The weather outside is frightful, but to some snow-loving pets it may seem delightful. Read on to let your pooch enjoy the winter wonderland safely and avoid these common winter illnesses.
Although your pup may think he’s White Fang, restrict snow play when the temperature is freezing. Image via Creative Commons on Flickr.
Just like the human condition, in dogs hypothermia is low body temperature caused by exposure to cold. The combination of wet and cold is also very dangerous to dogs. Soggy fur is no fun and can freeze, one cause of hypothermia in dogs.
To prevent hypothermia, avoid extended periods in cold temperatures. For short outdoor excursions like bathroom breaks and daily walks, protect your pet’s paws with booties. A sweater, jacket or fleece can also keep fur dry and snow-free.
Symptoms of hypothermia in dogs include shivering, lethargy and listlessness. Take your pet’s temperature via a rectal thermometer; a reading below 95 degrees Fahrenheit indicates hypothermia. If you suspect your dog or cat has hypothermia, get to your nearest vet clinic. In the meantime, try and raise the animal’s body temperature with warm blankets or a towel-wrapped hot water bottle.
Image via Creative Commons on Flickr
Hypothermia and frostbite in dogs go hand in hand. Frostbite is tissue damage that occurs in extreme cold and varies from minor to severe. It depends on your pet’s size, age, fur thickness and how long he or she has been outside. Fur and skin soaked from snow or ice also puts your pet at risk of developing frostbite.
Prevent frostbite in dogs by limiting outdoors activity in extreme temperatures. Other measures are similar to hypothermia above, including keeping fur and skin dry and wearing pet-friendly outerwear.
The symptoms of pet frostbite depend on how far it has developed:
First degree: Pale, hard skin at the extremities that turns scaly, red and swollen when warmed.
Second degree: Blistering on the skin.
Third degree: Skin darkening, often over several days; gangrene may develop.
If signs of frostbite emerge, bring your pet inside immediately and apply lukewarm water to affected areas. Never massage frostbitten areas, as this could cause pain. Immediate, emergency veterinary care is required to safely warm your pet. Painkillers and antibiotics may be prescribed as well.
The chemical ethylene glycol, an additive in antifreeze, gives the substance its sweet taste. Pets often lick the liquid off garage floors, sidewalks and streets, or out of toilet bowls in homes that use it to winterize pipes.
Prevent pet antifreeze poisoning by storing all household and automotive chemicals out of paws’ reach in a latched cupboard. Make sure to clean all garage spills and find pet-friendly ways of winterizing your pipes. When walking your dog outside, protect your pet’s paws with booties and do a post-walk paw wipe.
Signs of antifreeze poisoning are mainly drunken behavior, such as wobbly walking, nausea/vomiting, seizure and coma. If you spot these symptoms, call your vet immediately, but do not give your pet any substances. They may advise administering hydrogen peroxide as an emetic, but do not do this without your vet’s advice.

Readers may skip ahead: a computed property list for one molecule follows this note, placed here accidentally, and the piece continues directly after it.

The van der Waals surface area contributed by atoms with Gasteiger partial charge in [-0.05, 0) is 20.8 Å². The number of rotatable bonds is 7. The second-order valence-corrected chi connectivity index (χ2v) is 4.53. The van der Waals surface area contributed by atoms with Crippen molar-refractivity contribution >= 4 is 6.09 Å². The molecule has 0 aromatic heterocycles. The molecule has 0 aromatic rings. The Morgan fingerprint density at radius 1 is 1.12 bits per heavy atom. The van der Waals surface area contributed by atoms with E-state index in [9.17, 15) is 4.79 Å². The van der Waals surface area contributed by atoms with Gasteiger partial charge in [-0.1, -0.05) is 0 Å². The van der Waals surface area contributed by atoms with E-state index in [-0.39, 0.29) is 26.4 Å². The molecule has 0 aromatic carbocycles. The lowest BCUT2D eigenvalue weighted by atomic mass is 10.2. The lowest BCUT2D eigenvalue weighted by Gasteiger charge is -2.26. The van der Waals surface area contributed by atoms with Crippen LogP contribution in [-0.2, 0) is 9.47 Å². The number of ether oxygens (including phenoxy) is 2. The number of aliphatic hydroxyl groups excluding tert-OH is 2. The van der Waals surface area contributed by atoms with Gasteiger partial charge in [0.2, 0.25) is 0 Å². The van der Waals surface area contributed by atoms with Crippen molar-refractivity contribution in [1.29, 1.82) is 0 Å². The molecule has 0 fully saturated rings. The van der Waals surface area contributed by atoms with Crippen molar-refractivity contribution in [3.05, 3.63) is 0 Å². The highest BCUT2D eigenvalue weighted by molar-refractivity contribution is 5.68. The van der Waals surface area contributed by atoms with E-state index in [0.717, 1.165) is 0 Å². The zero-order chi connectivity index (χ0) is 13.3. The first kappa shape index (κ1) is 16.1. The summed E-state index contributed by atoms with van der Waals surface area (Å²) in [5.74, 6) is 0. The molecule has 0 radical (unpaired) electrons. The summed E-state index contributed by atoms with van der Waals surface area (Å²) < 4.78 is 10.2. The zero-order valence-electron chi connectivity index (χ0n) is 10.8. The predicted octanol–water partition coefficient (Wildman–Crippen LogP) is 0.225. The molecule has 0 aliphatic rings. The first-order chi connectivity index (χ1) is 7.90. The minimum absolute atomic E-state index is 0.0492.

Image via Creative Commons on Flickr
Just like humans, dogs and cats can catch a little cold in the winter. Usually it’s not serious – a slight cough, wetter nose, a little fatigue or lethargy all indicate a minor upper respiratory infection.
Follow the guidelines for preventing other cold-related conditions. Place a humidifier in your pet’s favorite room to help their cough; if you don’t have a humidifier handy, take Fido or Fluffy into the bathroom with you while you shower – the steam will have the same effect. Feed your pet warm foods, even a little low sodium chicken or beef broth is okay.
Take your pet to the vet if he or she is very young or old, or if any preexisting conditions could complicate the cold. If symptoms don’t improve within a few days, make an appointment with your vet, as some stubborn sniffles require antibiotics. It’s also important to keep your sick pet quarantined from the healthy ones.
Dogs are susceptible to canine infectious tracheobronchitis, also known as kennel cough for the way it spreads. Boarding facilities, winter temps, stress, and inhaling smoke all increase the risk of developing kennel cough. A bacteria and a virus are responsible for the condition, often both at once.
Prevent kennel cough by quarantining potentially infected pets until you can get vet care. A kennel cough vaccine is also available; if you pet is very young or old, or has preexisting conditions, consider having friends or family pet sit instead of boarding.
A goose-like, honking cough is the primary sign of kennel cough. This noise differs from the “reverse sneeze” common in some breeds, like Beagles. Sneezing, runny nose and eye discharge are secondary symptoms.
Treat minor kennel cough with a humidifier or at-home steam treatment. If it persists after three weeks, visit your vet for some antibiotics and to confirm the diagnosis of kennel cough. Pneumonia, tuberculosis and other serious respiratory conditions have similar symptoms.
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